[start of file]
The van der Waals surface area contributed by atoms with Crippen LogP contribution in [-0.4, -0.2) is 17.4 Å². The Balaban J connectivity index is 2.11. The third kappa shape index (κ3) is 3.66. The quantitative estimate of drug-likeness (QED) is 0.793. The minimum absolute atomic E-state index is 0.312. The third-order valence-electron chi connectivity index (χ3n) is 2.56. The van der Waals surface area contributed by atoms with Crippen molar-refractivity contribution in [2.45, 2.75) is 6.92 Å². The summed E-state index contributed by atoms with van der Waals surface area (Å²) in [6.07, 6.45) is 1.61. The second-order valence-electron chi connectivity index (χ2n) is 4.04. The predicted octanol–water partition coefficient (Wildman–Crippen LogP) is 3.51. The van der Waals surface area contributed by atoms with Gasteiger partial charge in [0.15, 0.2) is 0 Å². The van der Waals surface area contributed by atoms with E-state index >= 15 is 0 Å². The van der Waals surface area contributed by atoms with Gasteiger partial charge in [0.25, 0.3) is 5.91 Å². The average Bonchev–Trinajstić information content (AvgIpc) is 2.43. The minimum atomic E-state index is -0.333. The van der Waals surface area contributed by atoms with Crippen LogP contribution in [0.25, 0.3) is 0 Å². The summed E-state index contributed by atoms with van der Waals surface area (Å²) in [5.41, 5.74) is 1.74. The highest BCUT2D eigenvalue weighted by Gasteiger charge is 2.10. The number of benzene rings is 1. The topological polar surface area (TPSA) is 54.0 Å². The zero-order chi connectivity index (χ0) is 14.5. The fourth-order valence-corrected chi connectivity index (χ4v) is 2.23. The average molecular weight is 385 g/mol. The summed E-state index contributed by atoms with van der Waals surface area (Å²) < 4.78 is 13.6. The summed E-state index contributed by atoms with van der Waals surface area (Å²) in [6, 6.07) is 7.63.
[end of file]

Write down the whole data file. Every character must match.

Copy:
The van der Waals surface area contributed by atoms with Crippen LogP contribution in [-0.4, -0.2) is 17.4 Å². The Balaban J connectivity index is 2.11. The third kappa shape index (κ3) is 3.66. The quantitative estimate of drug-likeness (QED) is 0.793. The minimum absolute atomic E-state index is 0.312. The third-order valence-electron chi connectivity index (χ3n) is 2.56. The van der Waals surface area contributed by atoms with Crippen molar-refractivity contribution in [2.45, 2.75) is 6.92 Å². The summed E-state index contributed by atoms with van der Waals surface area (Å²) in [6.07, 6.45) is 1.61. The second-order valence-electron chi connectivity index (χ2n) is 4.04. The predicted octanol–water partition coefficient (Wildman–Crippen LogP) is 3.51. The van der Waals surface area contributed by atoms with Gasteiger partial charge in [0.15, 0.2) is 0 Å². The van der Waals surface area contributed by atoms with E-state index >= 15 is 0 Å². The van der Waals surface area contributed by atoms with Gasteiger partial charge in [0.25, 0.3) is 5.91 Å². The average Bonchev–Trinajstić information content (AvgIpc) is 2.43. The minimum atomic E-state index is -0.333. The van der Waals surface area contributed by atoms with Crippen LogP contribution in [0.25, 0.3) is 0 Å². The summed E-state index contributed by atoms with van der Waals surface area (Å²) in [5.41, 5.74) is 1.74. The highest BCUT2D eigenvalue weighted by Gasteiger charge is 2.10. The number of benzene rings is 1. The topological polar surface area (TPSA) is 54.0 Å². The zero-order chi connectivity index (χ0) is 14.5. The fourth-order valence-corrected chi connectivity index (χ4v) is 2.23. The average molecular weight is 385 g/mol. The summed E-state index contributed by atoms with van der Waals surface area (Å²) < 4.78 is 13.6. The summed E-state index contributed by atoms with van der Waals surface area (Å²) in [6, 6.07) is 7.63.